This weekend we headed “oop North” (how northern Briton’s say “up North”) to Lancashire to visit my other half’s family. He was born and raised in the quaint market village of Chorley. It really is a different pace of life there, and every time I go I can envisage myself buying a cottage and retiring there. But of course, New Zealand still is number on the list for next home destination.
We caught an 8.30am train from London up north, so breakfast snacks were very important. While we were in the northern regions of England we enjoyed the sunshine in the spectacular open spaces and gardens, drank “skinny” coffees covered in chocolate, smacked some golf balls, visited a photography exhibition and checked out the local pubs. Local pubs up north are my favourite spot to sit and watch people. Everyone knows everyone else, and all their business. There’s no secrets in small-village England. Everywhere we went, my other half’s dad proudly introduced us to everyone, with proud high shoulders his son living in London, and then along comes me, the foreign woman none of them can understand. It’s always hilarious and they are all so good natured.
It was a lovely weekend all around, and so nice to get out of the big city to spend time relaxing in the country at a much slower pace, breathing in all that fresh air.
Over the weekend, my other half and I went to visit his Uncle and Aunt on the Isle of Harris, Scotland. The place is phenomenal. The break from London was well needed, the fresh air incredible and the hospitality likened to the Kiwi’s.
When you see the views, it’s hard to believe you’re still in the UK – although the bitter wind that picked up on the odd occasion soon reminded you that you weren’t on a tropical island in the Caribbean. But the sea sure gave the same turquoise beauty.
While we were there we enjoyed the local seafood which is so fresh it reminded me of the treats from the sea in New Zealand. Unfortunately London based seafood, no matter the price you pay, just doesn’t compare to seafood by the coast. I gorged myself on all seafood at every moment I got; scallops, monkfish, seafood linguine, fresh mussels and prawns. We ate at a bunch of beautiful spots that I would recommend; The Anchorage, The Crown Inn and Skoon Art Café to name a few.
It’s becoming more common for people to have stay-cations (holiday in their own country) and I completely agree with it. Why not see the beautiful places right on your doorstep? Not that the Isle of Harris is on anyone’s door step, the dodgy flight from Glasgow in a tiny aeroplane seating 30 people was not a highlight for me. But get out there, see the country you grew up in.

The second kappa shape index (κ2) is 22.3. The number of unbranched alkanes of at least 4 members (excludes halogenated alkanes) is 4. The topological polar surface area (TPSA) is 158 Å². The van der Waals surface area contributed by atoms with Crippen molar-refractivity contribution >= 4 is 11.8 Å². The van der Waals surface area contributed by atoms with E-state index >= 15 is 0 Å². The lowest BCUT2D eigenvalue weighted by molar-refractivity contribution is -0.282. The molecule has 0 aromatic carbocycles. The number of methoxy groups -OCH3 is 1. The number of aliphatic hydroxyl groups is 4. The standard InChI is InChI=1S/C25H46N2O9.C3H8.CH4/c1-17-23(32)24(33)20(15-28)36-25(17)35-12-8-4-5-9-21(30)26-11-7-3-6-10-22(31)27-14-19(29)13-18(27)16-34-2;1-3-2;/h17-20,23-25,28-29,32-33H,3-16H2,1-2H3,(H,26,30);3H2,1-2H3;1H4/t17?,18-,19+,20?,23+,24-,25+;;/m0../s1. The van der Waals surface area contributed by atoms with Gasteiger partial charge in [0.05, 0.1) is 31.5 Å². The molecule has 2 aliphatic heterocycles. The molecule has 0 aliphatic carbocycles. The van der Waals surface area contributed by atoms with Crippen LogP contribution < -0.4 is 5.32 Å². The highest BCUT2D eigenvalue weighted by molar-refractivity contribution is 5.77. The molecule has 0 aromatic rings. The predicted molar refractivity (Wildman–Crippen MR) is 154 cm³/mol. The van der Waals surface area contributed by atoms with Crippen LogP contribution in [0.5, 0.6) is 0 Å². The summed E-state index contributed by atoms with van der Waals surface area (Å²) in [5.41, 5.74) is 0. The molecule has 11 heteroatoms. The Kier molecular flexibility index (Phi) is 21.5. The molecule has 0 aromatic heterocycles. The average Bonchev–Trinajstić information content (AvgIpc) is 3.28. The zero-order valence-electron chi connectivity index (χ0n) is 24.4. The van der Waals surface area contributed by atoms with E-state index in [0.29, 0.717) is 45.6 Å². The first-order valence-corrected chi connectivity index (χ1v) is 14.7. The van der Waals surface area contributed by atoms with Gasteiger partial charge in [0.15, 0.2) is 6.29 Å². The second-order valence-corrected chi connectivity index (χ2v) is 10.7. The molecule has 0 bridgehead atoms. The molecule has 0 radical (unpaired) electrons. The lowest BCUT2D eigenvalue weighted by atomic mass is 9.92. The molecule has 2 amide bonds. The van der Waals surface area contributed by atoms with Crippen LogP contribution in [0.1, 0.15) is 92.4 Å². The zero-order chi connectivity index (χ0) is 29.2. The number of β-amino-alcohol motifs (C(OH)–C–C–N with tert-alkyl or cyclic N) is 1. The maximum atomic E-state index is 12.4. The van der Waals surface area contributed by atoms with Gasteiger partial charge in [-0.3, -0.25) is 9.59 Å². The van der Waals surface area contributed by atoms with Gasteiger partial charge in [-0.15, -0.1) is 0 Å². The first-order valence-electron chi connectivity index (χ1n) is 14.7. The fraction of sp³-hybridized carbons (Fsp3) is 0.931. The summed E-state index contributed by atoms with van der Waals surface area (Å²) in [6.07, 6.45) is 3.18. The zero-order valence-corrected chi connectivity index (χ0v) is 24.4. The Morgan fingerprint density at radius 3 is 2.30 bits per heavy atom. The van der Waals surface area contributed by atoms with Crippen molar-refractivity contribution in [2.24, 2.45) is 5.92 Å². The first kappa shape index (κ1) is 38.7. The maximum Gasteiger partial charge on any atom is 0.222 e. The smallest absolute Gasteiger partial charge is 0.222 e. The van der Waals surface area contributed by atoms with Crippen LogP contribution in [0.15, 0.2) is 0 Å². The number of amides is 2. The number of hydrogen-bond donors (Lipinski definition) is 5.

Since being in the UK I have managed to hit all the corners; Pembrokeshire in west Wales, Brighton in south England, Southend on Sea in east England, and now Stornoway in north Scotland. Really, the next spot I need to visit is Ireland, then I would have completed the four corners of the UK plus a trip to the island.
In anticipation of my long weekend in Scotland’s capital for the annual Fringe Festival I asked around for the top 10 must-do’s. I thought I’d write a list of recommended to see/do’s and then revisit the list once I returned to see if I would rate them the same.
- Edinburgh Castle. I see this remaining in my list – I do have a thing for castles.
- Sample the local tipple. I shamed myself at work when someone suggested I drink whisky in Edinburgh; “do they make it there?”. Oh they laughed, and I learned.
- Eat local = haggis, venison and stovies. Enough said.
- Visit the seaside! Portobello beach, right in the city.
- Laugh, sing and dance with the festival – we planned our trip around Fringe so we could check out all the gigs while taking in the city.
- Climb the extinct volcano in the urban park; Arthur’s Seat, the tallest of Edinburgh’s seven hills.
- Soak up the architectural sights in the centre of town.
- Hit the Old Town; small streets lined with wool shops, pubs and historical monuments.
- Pop by Elephant House Cafe where writers such as JK Rowling, Alexander McCall Smith and Ian Rankin put pen to paper and let their ideas flow.
- Finally, just wander. Stroll the cobbled streets and pass through the historic Royal Mile.
Have you been to Edinburgh, what would you suggest? We’ll see if this list matches up when I return.